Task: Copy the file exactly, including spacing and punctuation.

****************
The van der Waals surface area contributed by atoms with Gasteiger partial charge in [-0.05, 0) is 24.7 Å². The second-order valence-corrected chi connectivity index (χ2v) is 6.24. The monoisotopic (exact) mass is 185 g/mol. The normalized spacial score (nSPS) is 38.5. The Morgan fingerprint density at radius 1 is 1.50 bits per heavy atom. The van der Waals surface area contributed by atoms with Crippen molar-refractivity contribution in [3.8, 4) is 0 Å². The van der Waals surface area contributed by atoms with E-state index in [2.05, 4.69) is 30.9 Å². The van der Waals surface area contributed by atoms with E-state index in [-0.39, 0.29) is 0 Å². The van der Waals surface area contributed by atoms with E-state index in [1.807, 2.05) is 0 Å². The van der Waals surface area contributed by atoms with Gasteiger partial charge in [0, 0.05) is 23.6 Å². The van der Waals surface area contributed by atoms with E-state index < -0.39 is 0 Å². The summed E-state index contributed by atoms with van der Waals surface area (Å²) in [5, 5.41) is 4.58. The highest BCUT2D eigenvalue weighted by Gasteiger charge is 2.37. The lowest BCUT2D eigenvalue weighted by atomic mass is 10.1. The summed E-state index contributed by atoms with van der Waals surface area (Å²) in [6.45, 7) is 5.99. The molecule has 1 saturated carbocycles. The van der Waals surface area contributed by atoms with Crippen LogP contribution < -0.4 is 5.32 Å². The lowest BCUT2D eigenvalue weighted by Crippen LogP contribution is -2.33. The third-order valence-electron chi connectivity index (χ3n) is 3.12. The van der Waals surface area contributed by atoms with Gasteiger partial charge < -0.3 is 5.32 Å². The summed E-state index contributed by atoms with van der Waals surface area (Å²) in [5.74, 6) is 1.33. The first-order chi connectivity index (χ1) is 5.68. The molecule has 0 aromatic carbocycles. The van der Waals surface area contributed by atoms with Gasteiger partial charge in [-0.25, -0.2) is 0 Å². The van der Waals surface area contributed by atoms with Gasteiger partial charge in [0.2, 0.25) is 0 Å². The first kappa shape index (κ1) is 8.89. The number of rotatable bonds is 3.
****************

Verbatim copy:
The van der Waals surface area contributed by atoms with Gasteiger partial charge in [-0.05, 0) is 24.7 Å². The second-order valence-corrected chi connectivity index (χ2v) is 6.24. The monoisotopic (exact) mass is 185 g/mol. The normalized spacial score (nSPS) is 38.5. The Morgan fingerprint density at radius 1 is 1.50 bits per heavy atom. The van der Waals surface area contributed by atoms with Crippen molar-refractivity contribution in [3.8, 4) is 0 Å². The van der Waals surface area contributed by atoms with E-state index in [2.05, 4.69) is 30.9 Å². The van der Waals surface area contributed by atoms with E-state index in [-0.39, 0.29) is 0 Å². The van der Waals surface area contributed by atoms with E-state index in [1.807, 2.05) is 0 Å². The van der Waals surface area contributed by atoms with Gasteiger partial charge in [0, 0.05) is 23.6 Å². The van der Waals surface area contributed by atoms with E-state index < -0.39 is 0 Å². The summed E-state index contributed by atoms with van der Waals surface area (Å²) in [5, 5.41) is 4.58. The highest BCUT2D eigenvalue weighted by Gasteiger charge is 2.37. The lowest BCUT2D eigenvalue weighted by atomic mass is 10.1. The summed E-state index contributed by atoms with van der Waals surface area (Å²) in [6.45, 7) is 5.99. The molecule has 1 saturated carbocycles. The van der Waals surface area contributed by atoms with Crippen LogP contribution < -0.4 is 5.32 Å². The lowest BCUT2D eigenvalue weighted by Crippen LogP contribution is -2.33. The third-order valence-electron chi connectivity index (χ3n) is 3.12. The van der Waals surface area contributed by atoms with Gasteiger partial charge < -0.3 is 5.32 Å². The summed E-state index contributed by atoms with van der Waals surface area (Å²) in [5.74, 6) is 1.33. The first-order chi connectivity index (χ1) is 5.68. The molecule has 0 aromatic carbocycles. The van der Waals surface area contributed by atoms with Gasteiger partial charge in [-0.25, -0.2) is 0 Å². The van der Waals surface area contributed by atoms with Gasteiger partial charge in [0.2, 0.25) is 0 Å². The first kappa shape index (κ1) is 8.89. The number of rotatable bonds is 3.